The election of a new German Chancellor to replace Angela Merkel after more than 15 years in office is eagerly anticipated both at home and abroad. However, anyone expecting a drastic change in German foreign policy towards Russia will be most likely disappointed. At present, most signs indicate that relations between both countries will remain frosty or even deteriorate post-election, regardless of who ultimately prevails in the voters‘ preference. However, one uncertain variable in this otherwise predictable equation is the possible role played by the Green Party in shifting the country’s international course, as it most likely will become a part of a new German government after the election.
The recent military coup in Myanmar reversed a decade-long experiment towards incremental political liberalization. At the same time, it also brought China’s engagement there back into the spotlight, and initial Chinese reactions led to suspicions that Beijing had welcomed or even aided the return to military rule. However, the reality of China’s role in Myanmar’s democratic transition and simultaneous peace process is far more complicated, and instructive for its overall engagement in conflict societies.
Following its parliamentary elections in October 2020, Kyrgyzstan found itself facing post-election protests and a political crisis which resulted in a new political landscape. On 10 January 2021, Kyrgyz citizens voted for a new president and a fast-tracked constitutional reform to return to a presidential system. Although the protests in October 2020 resulted in political turnover, their momentum is currently being used to concentrate power in the hands of the president. Autocratic tendencies, corruption scandals, and socioeconomic grievances, which were further aggravated by the Covid-19 pandemic, have marked recent developments in Kyrgyzstan.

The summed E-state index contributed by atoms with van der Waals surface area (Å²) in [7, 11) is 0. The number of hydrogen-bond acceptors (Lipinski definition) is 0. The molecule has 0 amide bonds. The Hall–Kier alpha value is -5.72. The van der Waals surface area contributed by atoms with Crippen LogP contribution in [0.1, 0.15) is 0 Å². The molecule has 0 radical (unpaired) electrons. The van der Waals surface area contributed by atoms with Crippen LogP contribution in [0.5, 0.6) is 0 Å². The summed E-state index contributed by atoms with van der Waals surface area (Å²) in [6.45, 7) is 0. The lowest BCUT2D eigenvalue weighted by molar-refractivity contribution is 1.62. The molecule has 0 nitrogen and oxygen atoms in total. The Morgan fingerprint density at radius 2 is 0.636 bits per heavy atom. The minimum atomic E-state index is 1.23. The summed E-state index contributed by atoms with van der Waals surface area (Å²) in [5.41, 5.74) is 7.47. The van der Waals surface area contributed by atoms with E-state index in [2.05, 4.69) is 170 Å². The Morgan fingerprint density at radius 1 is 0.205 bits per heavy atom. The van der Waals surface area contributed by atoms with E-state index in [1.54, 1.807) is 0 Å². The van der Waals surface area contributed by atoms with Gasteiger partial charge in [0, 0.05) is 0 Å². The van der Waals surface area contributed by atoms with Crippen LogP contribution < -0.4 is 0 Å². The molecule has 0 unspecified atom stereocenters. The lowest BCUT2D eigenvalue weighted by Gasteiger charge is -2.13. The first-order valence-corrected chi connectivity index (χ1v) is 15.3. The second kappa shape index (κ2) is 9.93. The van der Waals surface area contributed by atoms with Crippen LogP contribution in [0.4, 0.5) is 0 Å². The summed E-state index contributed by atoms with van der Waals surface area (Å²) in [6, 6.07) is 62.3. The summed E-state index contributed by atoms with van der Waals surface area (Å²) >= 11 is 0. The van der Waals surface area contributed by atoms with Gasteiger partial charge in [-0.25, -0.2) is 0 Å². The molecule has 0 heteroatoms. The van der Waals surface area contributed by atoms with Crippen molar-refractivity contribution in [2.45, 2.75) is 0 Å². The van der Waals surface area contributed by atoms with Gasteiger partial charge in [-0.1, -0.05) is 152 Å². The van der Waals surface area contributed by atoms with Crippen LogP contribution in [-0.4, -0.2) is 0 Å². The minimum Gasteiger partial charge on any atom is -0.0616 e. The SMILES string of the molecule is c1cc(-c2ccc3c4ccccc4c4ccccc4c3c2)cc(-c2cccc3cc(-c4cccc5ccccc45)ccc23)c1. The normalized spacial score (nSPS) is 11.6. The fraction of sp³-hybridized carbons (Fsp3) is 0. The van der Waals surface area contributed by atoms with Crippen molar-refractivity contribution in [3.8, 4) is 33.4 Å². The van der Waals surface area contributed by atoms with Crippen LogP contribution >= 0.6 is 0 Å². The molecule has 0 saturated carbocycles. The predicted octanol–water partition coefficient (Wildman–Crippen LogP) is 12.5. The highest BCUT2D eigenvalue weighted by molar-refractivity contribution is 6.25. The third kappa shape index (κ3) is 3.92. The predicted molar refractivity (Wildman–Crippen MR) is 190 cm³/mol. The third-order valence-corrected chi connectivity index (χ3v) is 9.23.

Kyrgyz citizens will vote for a new president on 10 January 2021. Protests have caused the annulation of the parliamentary elections of 04th October 2020 which resulted in a series of high-ranked officials’ resignations and the third ouster of a president in the country’s recent history. Since then, the political landscape is changing quickly. Recent developments, including an initiated constitutional reform process, cast doubts on the future democratic path of Kyrgyzstan.
Im vierten Interview haben Simone Schnabel und Antonia Witt mit Anselme Somda über mögliche Szenarien für den Ausgang der bevorstehenden Wahlen in Burkina Faso gesprochen. Anselme Somda arbeitet am Centre pour la Gouvernance Démocratique du Burkina Faso (CGD), einem Think Tank in Ouagadougou, der sich für Demokratisierung und gute Regierungsführung einsetzt. Das CGD koordiniert in Burkina Faso auch die von Afrobarometer regelmäßig durchgeführten Länderumfragen und ist Projektpartner der HSFK. Somda ist Jurist, wirkte als Abgeordneter in der Übergangsregierung 2014/2015 mit und bildet derzeit Wahlbeobachter*Innen für die bevorstehenden Präsidentschafts- und Parlamentswahlen am 22. November aus.